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Two long duration solar eclipses having totality over Earth's equatorial region, within a period of six months is a rare event. The results from such two solar eclipses, one on 22nd July, 2009 and another on 15th January, 2010, on VLF propagation is presented in this paper. From the amplitude variation of a transmitted VLF navigational signal at 18.2 kHz (VTX3, 8.38° N, 77.75° E) over a Great Circle Path (GCP) of 2200 km, the virtual reflection height H' and inverse scale height parameter (β) of the eclipsed lower ionosphere are estimated. Modeling shows that during maximum eclipse over the path, an average 80% drop in electron density occurs at a height of 71 km at the equatorial lower ionosphere. At the same time, the intensity of sferics from lightning at different frequencies is found to increase during both the eclipses. The spectral variations of sferics increment in both the eclipses are almost identical having a correlation coefficient of 0.88 with a statistical significance of 98%. The results are explained on the basis of decrease in electron density at the lower ionosphere, modifying the reflection coefficient which affected the propagation of VLF sferics in Earth-ionosphere waveguide under eclipsed condition.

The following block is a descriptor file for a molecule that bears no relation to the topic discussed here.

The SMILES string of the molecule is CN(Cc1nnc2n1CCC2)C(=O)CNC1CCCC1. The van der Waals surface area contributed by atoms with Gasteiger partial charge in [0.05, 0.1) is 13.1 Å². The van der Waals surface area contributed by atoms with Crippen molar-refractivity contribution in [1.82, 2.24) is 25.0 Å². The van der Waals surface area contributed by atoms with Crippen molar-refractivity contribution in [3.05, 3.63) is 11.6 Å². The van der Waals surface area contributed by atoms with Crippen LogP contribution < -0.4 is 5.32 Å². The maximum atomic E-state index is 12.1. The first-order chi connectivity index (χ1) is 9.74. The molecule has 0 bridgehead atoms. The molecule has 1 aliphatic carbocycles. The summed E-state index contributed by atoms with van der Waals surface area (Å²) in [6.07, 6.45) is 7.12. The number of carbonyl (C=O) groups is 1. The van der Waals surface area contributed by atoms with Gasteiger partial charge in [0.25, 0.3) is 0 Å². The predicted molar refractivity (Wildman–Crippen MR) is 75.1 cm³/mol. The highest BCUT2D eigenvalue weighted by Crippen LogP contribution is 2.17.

Date of Conference: 13-20 Aug. 2011